It is important to emphasise that real heroes are the key workers in health care and emergency services who continue to place their health at risk to keep the rest of us safe; or the men and women of the armed forces who place themselves in harm’s way in defence of the nation.
But within the confines of a ball game, the players of Burnley Football Club have, during the last week, performed heroically.
With season-ending injuries to key players, contract holdouts leaving the club and a bench staffed largely by (as yet) unknown youngsters, Burnley’s playing resources are stretched to their very limit, whilst having to navigate an extremely hectic fixture schedule.
Against this backdrop, the team have, during the past week, garnered four points from away games at West Ham and the Champions, Liverpool.
With the club safely lodged in mid-table, who could have forgiven the players for seeing through the season as unobtrusively as possible?
Not Sean Dyche, who insists upon nothing less than maximum effort being the minimum requirement. Not James Tarkowski, handed the captaincy due to Ben Mee’s injury and leading by his own colossal example. Not Nick Pope, surely the best shot stopping goalkeeper in the Premier League? There are no beaches nor deck chairs in Burnley for the players to rest upon. No laurels either, according to the gospel of the Royal Dyche.
At West Ham in mid-week Pope was superb in denying early West Ham chances, before Jay Rodriguez’s brilliant far post header gave Burnley a lead which they stubbornly refused to yield for the remainder of the match.
Yesterday at Anfield, Pope was if anything even better; especially when factoring in the quality of the opposition. A clutch of first half saves from Mo Salah were breath-taking in their athleticism, but equally eye-catching was Pope’s steadfastness and decisiveness under crosses. His ability to deal with constant aerial bombardments must fill his defensive partners with massive confidence.
For Gareth Southgate when contemplating his options between the posts, his choice is clear; if he wants his goalkeeper to play prissy passes around his own penalty area, in the flawed modern fashion, then he should pick Jordan Pickford.
On the other hand, if he wants a goalkeeper who will do what all top class goalkeepers do, and keep the ball out of the England net, then Pope is clearly the man for the job.
Andrew Robertson’s skilfully headed goal just after the first half hour finally breached Burnley’s and Pope’s defences; but the flood gates did not open. Burnley maintained their shape, their composure, and their commitment and when an addition to Robertson’s goal failed to materialise, Klopp’s troops visibly faded.
A free kick of admittedly slightly dubious origin after the ludicrous adjournment for drinks, allowed Burnley to build an attack down the left-hand side. The incoming cross was met forcibly by the awesome Tarkowski and Jay Rodriguez pounced on the loose ball, swivelling, and shooting in one movement to cleverly find the bottom corner of the Liverpool net.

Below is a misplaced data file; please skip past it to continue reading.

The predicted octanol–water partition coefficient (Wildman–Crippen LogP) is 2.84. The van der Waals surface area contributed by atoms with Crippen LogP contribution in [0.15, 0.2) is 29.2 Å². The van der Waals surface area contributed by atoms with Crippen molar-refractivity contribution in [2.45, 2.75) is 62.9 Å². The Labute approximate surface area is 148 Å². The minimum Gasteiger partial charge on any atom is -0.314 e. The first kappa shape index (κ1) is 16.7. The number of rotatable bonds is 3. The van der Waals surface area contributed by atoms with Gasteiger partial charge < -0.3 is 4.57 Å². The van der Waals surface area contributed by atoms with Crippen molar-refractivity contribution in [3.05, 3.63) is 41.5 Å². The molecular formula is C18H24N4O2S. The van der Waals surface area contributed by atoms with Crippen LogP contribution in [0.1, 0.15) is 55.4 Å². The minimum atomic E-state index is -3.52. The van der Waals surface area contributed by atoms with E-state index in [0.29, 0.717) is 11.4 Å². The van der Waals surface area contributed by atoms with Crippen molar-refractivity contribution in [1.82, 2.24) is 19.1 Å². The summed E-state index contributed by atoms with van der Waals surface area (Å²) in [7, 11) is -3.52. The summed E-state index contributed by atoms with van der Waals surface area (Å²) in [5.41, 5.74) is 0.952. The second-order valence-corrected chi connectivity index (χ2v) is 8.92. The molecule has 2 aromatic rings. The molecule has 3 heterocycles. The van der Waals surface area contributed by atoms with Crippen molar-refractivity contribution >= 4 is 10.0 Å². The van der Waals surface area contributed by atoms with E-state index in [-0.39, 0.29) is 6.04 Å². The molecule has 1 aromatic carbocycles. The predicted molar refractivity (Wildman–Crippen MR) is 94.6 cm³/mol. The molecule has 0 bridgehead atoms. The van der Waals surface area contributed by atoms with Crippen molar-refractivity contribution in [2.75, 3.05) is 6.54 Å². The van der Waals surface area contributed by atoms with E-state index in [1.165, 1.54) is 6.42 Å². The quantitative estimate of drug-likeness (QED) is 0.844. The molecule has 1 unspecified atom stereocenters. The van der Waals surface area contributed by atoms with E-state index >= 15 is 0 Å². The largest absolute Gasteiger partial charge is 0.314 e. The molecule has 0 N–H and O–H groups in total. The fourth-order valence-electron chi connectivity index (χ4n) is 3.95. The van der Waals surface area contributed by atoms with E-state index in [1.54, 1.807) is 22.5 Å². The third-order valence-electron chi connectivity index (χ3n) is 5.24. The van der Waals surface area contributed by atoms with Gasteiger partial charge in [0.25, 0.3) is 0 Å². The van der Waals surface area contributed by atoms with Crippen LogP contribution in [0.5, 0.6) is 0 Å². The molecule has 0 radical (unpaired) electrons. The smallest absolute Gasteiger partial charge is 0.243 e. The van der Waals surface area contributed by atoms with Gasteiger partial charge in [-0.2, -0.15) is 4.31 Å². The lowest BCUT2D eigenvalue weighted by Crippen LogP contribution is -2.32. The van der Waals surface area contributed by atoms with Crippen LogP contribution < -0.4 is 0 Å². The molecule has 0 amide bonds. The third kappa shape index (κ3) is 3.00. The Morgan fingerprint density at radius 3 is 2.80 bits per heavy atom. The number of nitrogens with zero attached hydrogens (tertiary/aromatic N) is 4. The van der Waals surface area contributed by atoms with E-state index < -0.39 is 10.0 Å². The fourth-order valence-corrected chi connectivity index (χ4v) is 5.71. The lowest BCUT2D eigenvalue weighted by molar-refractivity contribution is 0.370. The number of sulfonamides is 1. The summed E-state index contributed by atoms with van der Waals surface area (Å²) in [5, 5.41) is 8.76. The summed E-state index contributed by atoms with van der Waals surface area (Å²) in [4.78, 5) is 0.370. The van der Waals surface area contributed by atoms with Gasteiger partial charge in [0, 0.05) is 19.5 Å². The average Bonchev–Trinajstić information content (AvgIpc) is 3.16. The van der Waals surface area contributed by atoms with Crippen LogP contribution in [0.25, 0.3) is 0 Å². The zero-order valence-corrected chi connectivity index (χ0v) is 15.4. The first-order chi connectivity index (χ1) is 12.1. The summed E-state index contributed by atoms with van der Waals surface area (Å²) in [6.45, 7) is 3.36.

Johann Berg Gudmundsson was perhaps lucky to get away with a challenge in which he clearly played the ball, but in these fickle, make-it-up-as-you-go-along, days of VAR scrutiny it cannot be taken as read that playing the ball will be enough to prevent the concession of a penalty.
Gudmundsson got a brief and welcome return to first team action, which was almost crowned with a late winning goal, but his shot smacked against the top of the Liverpool crossbar. Six inches lower and Burnley would have nicked all three points.
Perhaps he should have scored, but a draw nonetheless was an excellent result, especially when Liverpool’s formidable home form is brought into the equation. Yesterday was the first Premier League game at Anfield in eighteen months which Liverpool have not won. That is some record, and some achievement for Burnley to have ended it.
As a footnote, it was sad indeed to learn of the death of Jack Charlton; one of the game’s most enduring, likeable, and charismatic characters. A World Cup winner of course and it is a sobering reflection on the passage of time that over half of that legendary eleven have now died.
When he was Middlesbrough manager in the seventies, he brought his team to Turf Moor to play out a particularly dour and physical goalless draw. On leaving the ground after the game, I vividly recall a little old lady called after him; “Jack! … Jack!” Charlton turned to her and smiled perhaps anticipating a request for an autograph. “Yes, love?”
“You’re a bunch of dirty buggers!” she said in admonishment. Jack grinned again; he probably took it as a compliment. Rest in Peace Big Fella.
Dave Thornley reflects on another week in the trials and tribulations of a depleted Burnley squad. Four points on the road from a possible six represents a pretty fair return I would say. (TEC).